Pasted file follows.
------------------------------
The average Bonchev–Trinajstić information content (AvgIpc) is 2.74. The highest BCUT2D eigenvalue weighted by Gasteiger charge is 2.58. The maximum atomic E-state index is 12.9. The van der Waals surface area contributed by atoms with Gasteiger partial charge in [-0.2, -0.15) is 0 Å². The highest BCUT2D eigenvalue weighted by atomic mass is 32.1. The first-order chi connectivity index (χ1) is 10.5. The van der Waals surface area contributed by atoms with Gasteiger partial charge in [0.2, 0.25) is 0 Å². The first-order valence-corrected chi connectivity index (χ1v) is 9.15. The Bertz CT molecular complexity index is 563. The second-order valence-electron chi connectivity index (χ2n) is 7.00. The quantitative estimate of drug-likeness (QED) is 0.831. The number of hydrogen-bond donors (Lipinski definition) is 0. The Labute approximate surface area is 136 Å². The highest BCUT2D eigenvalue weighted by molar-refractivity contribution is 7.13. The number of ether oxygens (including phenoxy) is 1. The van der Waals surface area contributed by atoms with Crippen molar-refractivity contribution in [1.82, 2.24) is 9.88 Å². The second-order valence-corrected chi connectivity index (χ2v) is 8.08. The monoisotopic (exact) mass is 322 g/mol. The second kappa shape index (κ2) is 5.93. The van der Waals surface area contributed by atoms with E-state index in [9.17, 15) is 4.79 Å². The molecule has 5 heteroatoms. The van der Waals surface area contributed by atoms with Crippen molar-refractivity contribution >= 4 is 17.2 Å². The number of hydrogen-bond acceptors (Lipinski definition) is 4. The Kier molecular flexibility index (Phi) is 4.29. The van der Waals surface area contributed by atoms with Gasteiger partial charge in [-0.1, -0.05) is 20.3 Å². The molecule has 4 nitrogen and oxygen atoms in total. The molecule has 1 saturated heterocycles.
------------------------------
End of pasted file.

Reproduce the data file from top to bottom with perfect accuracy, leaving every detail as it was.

The average Bonchev–Trinajstić information content (AvgIpc) is 2.74. The highest BCUT2D eigenvalue weighted by Gasteiger charge is 2.58. The maximum atomic E-state index is 12.9. The van der Waals surface area contributed by atoms with Gasteiger partial charge in [-0.2, -0.15) is 0 Å². The highest BCUT2D eigenvalue weighted by atomic mass is 32.1. The first-order chi connectivity index (χ1) is 10.5. The van der Waals surface area contributed by atoms with Gasteiger partial charge in [0.2, 0.25) is 0 Å². The first-order valence-corrected chi connectivity index (χ1v) is 9.15. The Bertz CT molecular complexity index is 563. The second-order valence-electron chi connectivity index (χ2n) is 7.00. The quantitative estimate of drug-likeness (QED) is 0.831. The number of hydrogen-bond donors (Lipinski definition) is 0. The Labute approximate surface area is 136 Å². The highest BCUT2D eigenvalue weighted by molar-refractivity contribution is 7.13. The number of ether oxygens (including phenoxy) is 1. The van der Waals surface area contributed by atoms with Crippen molar-refractivity contribution in [1.82, 2.24) is 9.88 Å². The second-order valence-corrected chi connectivity index (χ2v) is 8.08. The monoisotopic (exact) mass is 322 g/mol. The second kappa shape index (κ2) is 5.93. The van der Waals surface area contributed by atoms with E-state index in [9.17, 15) is 4.79 Å². The molecule has 5 heteroatoms. The van der Waals surface area contributed by atoms with Crippen molar-refractivity contribution >= 4 is 17.2 Å². The number of hydrogen-bond acceptors (Lipinski definition) is 4. The Kier molecular flexibility index (Phi) is 4.29. The van der Waals surface area contributed by atoms with Gasteiger partial charge in [-0.1, -0.05) is 20.3 Å². The molecule has 4 nitrogen and oxygen atoms in total. The molecule has 1 saturated heterocycles.